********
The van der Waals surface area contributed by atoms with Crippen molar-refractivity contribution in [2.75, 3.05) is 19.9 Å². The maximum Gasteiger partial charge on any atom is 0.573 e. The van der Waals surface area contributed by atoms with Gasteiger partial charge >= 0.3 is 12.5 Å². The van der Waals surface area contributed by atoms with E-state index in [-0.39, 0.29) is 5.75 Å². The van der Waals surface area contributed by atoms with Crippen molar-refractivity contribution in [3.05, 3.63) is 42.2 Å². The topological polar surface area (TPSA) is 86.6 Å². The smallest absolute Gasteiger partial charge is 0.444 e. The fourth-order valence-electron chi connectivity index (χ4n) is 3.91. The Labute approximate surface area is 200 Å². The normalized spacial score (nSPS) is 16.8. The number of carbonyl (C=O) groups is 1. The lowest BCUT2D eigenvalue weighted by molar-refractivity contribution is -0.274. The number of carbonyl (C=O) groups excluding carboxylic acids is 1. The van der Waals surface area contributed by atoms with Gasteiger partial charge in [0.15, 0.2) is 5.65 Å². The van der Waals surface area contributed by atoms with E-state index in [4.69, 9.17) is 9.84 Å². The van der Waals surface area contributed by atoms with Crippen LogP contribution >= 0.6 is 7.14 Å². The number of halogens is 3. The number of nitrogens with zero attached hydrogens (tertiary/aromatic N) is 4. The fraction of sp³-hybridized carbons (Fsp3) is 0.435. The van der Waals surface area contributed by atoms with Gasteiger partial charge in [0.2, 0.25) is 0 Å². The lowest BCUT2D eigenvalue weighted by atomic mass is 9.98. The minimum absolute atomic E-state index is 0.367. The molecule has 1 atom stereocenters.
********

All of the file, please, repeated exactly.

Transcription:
The van der Waals surface area contributed by atoms with Crippen molar-refractivity contribution in [2.75, 3.05) is 19.9 Å². The maximum Gasteiger partial charge on any atom is 0.573 e. The van der Waals surface area contributed by atoms with Gasteiger partial charge >= 0.3 is 12.5 Å². The van der Waals surface area contributed by atoms with E-state index in [-0.39, 0.29) is 5.75 Å². The van der Waals surface area contributed by atoms with Crippen molar-refractivity contribution in [3.05, 3.63) is 42.2 Å². The topological polar surface area (TPSA) is 86.6 Å². The smallest absolute Gasteiger partial charge is 0.444 e. The fourth-order valence-electron chi connectivity index (χ4n) is 3.91. The Labute approximate surface area is 200 Å². The normalized spacial score (nSPS) is 16.8. The number of carbonyl (C=O) groups is 1. The lowest BCUT2D eigenvalue weighted by molar-refractivity contribution is -0.274. The number of carbonyl (C=O) groups excluding carboxylic acids is 1. The van der Waals surface area contributed by atoms with Gasteiger partial charge in [0.15, 0.2) is 5.65 Å². The van der Waals surface area contributed by atoms with E-state index in [4.69, 9.17) is 9.84 Å². The van der Waals surface area contributed by atoms with Crippen LogP contribution >= 0.6 is 7.14 Å². The number of halogens is 3. The number of nitrogens with zero attached hydrogens (tertiary/aromatic N) is 4. The fraction of sp³-hybridized carbons (Fsp3) is 0.435. The van der Waals surface area contributed by atoms with Gasteiger partial charge in [0.2, 0.25) is 0 Å². The lowest BCUT2D eigenvalue weighted by atomic mass is 9.98. The minimum absolute atomic E-state index is 0.367. The molecule has 1 atom stereocenters.